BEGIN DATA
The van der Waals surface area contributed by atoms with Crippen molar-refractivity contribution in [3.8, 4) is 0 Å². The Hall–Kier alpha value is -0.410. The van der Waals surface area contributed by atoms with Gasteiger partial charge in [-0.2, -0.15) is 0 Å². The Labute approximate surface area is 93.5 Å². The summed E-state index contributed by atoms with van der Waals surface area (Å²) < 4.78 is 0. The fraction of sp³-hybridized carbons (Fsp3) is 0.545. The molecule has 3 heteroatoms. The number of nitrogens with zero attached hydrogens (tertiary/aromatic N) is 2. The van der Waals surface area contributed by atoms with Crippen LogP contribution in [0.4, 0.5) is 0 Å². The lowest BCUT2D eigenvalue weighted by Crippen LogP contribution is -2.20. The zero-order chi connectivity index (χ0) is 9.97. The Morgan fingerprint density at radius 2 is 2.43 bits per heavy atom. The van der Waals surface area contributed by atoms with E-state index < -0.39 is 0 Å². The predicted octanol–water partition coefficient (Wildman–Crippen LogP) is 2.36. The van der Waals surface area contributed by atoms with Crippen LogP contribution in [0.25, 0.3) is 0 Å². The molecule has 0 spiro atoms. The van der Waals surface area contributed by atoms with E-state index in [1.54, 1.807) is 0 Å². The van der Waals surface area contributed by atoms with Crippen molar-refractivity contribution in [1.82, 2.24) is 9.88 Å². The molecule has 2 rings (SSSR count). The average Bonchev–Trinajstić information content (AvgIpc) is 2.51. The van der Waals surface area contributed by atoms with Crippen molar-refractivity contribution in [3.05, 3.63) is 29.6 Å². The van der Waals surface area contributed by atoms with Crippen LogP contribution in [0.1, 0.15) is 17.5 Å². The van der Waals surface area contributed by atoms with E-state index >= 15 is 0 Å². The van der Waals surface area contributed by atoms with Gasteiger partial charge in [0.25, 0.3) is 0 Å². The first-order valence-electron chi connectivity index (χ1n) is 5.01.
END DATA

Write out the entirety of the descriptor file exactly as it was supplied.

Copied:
The van der Waals surface area contributed by atoms with Crippen molar-refractivity contribution in [3.8, 4) is 0 Å². The Hall–Kier alpha value is -0.410. The van der Waals surface area contributed by atoms with Gasteiger partial charge in [-0.2, -0.15) is 0 Å². The Labute approximate surface area is 93.5 Å². The summed E-state index contributed by atoms with van der Waals surface area (Å²) < 4.78 is 0. The fraction of sp³-hybridized carbons (Fsp3) is 0.545. The molecule has 3 heteroatoms. The number of nitrogens with zero attached hydrogens (tertiary/aromatic N) is 2. The van der Waals surface area contributed by atoms with Crippen LogP contribution in [0.4, 0.5) is 0 Å². The lowest BCUT2D eigenvalue weighted by Crippen LogP contribution is -2.20. The zero-order chi connectivity index (χ0) is 9.97. The Morgan fingerprint density at radius 2 is 2.43 bits per heavy atom. The van der Waals surface area contributed by atoms with E-state index < -0.39 is 0 Å². The predicted octanol–water partition coefficient (Wildman–Crippen LogP) is 2.36. The van der Waals surface area contributed by atoms with Crippen LogP contribution in [0.25, 0.3) is 0 Å². The molecule has 0 spiro atoms. The van der Waals surface area contributed by atoms with E-state index in [1.54, 1.807) is 0 Å². The van der Waals surface area contributed by atoms with Crippen molar-refractivity contribution in [1.82, 2.24) is 9.88 Å². The molecule has 2 rings (SSSR count). The average Bonchev–Trinajstić information content (AvgIpc) is 2.51. The van der Waals surface area contributed by atoms with Crippen molar-refractivity contribution in [3.05, 3.63) is 29.6 Å². The van der Waals surface area contributed by atoms with Crippen LogP contribution in [0.1, 0.15) is 17.5 Å². The van der Waals surface area contributed by atoms with E-state index >= 15 is 0 Å². The van der Waals surface area contributed by atoms with Gasteiger partial charge in [0.25, 0.3) is 0 Å². The first-order valence-electron chi connectivity index (χ1n) is 5.01.